Are selling your peace of conscience for forty dollars as Martha did or becoming a thief for one dollar as Bob did, wise decisions? Why not?
We can also steal by not returning that which we have found, by borrowing without asking, or by not confessing when responsible for damaging another's property. The following examples illustrate these truths.
As Martha was walking home from school, she noticed a purse lying against the curb. She looked in it and saw five twenty-dollar bills. She looked around, and no one was in sight. She took two of the bills and placed the purse back.
In the car on the way home, Henry proudly informed the others, "I got a good deal on the wrench I bought! It was $3.50; I gave the clerk a $5.00 bill and she gave me $2.50 in change!"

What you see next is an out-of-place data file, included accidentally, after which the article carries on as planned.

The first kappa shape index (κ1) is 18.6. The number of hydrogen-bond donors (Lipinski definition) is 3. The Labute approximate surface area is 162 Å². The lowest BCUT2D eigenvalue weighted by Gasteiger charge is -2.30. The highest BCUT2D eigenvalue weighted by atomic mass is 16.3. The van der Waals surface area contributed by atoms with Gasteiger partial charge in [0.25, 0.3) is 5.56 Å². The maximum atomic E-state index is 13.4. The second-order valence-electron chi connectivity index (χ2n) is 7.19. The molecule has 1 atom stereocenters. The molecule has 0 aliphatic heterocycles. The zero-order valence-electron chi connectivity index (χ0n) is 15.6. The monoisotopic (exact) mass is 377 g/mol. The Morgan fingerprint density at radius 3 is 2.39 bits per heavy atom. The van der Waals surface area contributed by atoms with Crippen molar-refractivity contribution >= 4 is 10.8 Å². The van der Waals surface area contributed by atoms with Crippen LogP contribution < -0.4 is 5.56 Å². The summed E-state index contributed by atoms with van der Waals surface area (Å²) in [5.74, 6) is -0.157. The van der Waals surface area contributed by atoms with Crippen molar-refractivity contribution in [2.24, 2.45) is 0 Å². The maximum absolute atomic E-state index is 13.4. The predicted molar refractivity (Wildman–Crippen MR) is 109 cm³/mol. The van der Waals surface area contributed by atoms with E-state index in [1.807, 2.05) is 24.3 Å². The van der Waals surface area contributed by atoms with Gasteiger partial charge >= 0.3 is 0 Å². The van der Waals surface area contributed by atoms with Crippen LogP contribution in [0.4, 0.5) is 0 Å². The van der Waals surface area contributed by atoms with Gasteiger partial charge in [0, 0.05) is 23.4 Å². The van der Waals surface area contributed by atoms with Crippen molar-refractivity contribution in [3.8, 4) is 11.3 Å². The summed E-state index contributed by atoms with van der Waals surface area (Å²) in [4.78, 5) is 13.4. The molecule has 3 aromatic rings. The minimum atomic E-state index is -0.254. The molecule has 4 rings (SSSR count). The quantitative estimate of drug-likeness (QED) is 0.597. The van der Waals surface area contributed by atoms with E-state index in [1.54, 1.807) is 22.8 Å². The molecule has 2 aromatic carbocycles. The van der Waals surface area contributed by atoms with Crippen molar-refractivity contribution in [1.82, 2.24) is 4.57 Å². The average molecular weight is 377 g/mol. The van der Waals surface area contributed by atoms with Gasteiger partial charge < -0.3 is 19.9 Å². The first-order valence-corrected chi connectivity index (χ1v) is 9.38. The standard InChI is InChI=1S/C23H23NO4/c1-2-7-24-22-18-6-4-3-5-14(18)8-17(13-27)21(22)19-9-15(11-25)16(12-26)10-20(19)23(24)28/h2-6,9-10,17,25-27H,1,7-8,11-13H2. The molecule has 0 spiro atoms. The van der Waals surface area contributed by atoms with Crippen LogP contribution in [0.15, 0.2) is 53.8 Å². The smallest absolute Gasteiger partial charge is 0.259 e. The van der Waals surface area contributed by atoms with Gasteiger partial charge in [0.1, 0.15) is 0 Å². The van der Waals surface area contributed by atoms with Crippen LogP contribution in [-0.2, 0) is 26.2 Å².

Henry's father paused and then asked, "Henry, do you want to sell your honesty for one dollar?"
"No," Henry answered.
"I didn't think so," his father replied, as he turned the car around. "We'll go back to return it now."
"Watch this, guys!" Bob exclaimed. He was showing a group of friends how he could fool the corner store's pop machine. He had pockets full of electrical metal scraps exactly the size and thickness of a quarter. "If I put a quarter in first and then two of these," he explained, "I can get a seventy-five-cent pop for twenty-five cents. Watch this!" After demonstrating, he said, "We'll have cheap pop this summer, guys!"